Countering the arguments for resistance, at least armed resistance, the National Coalition to Ban Handguns publishes a pamphlet titled "Self Defense." This pamphlet contains statistics about various kinds of crimes—burglary, assault, rape—and the NCBH's suggestions, called "What You Should Do."
The "What You Should Do" section on rape reads, in part, "Rape can be prevented. The best defenses: don't hitchhike or travel alone at night; walk in well-lit areas; avoid suspicious-looking persons … "
"What You Should Do" about assault reads "Studies in several American cites indicates the best defense against injury when threatened by an assailant is to run away or, if he has a gun, to try to reason with the attacker."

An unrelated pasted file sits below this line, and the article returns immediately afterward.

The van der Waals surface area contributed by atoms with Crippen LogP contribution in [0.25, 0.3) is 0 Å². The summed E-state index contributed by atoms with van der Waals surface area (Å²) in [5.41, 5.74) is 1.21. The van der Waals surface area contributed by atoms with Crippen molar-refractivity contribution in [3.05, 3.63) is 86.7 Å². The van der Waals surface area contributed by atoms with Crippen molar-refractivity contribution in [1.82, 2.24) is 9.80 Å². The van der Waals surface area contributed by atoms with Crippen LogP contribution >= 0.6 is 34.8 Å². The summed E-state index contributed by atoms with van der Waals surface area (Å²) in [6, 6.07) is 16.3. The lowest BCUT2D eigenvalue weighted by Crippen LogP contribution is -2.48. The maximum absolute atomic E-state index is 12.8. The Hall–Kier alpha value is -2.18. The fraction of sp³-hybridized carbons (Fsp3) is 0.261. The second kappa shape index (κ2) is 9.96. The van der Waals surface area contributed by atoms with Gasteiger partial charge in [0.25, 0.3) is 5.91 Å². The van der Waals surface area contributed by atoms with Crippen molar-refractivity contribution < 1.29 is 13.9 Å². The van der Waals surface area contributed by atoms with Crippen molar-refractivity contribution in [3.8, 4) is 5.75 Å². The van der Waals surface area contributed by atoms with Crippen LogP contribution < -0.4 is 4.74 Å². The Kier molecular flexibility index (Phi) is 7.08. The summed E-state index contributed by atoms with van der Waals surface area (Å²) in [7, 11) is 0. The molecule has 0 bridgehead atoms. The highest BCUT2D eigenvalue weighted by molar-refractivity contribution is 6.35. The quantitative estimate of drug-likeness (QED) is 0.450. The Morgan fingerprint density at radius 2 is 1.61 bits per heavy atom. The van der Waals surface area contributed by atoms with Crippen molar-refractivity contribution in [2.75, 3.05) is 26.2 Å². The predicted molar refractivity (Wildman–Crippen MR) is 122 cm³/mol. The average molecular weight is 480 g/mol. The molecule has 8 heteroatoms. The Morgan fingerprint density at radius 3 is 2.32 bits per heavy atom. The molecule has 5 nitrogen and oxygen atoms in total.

Barb Mueller finds such attitudes and advice unbelievably naive. "I went to a good Catholic school where the nuns taught us that the world was a nice, simple place," she says. "It's a rude awakening when you find out the truth."
Mueller's rude awakening came several years ago, when two men with a BB gun grabbed her and raped her. "I didn't know anything about guns then," Mueller says, "so I was terrified by the sight of it. If somebody came up to me today and tried to hold a BB gun on me, believe me, the fur would fly."
After this, Mueller decided she needed some form of self-defense. She took karate and martial arts lessons, but wasn't satisfied. "They tell you that those moves are good in any situation, that you can break out of any hold," she says. "So after a while I came home and tried it with my husband. He weighs 280 pounds and when he put me into one of those holds, there was no breaking out."
Shortly afterward, Mueller accompanied her husband for the first time, to Bell's shooting range.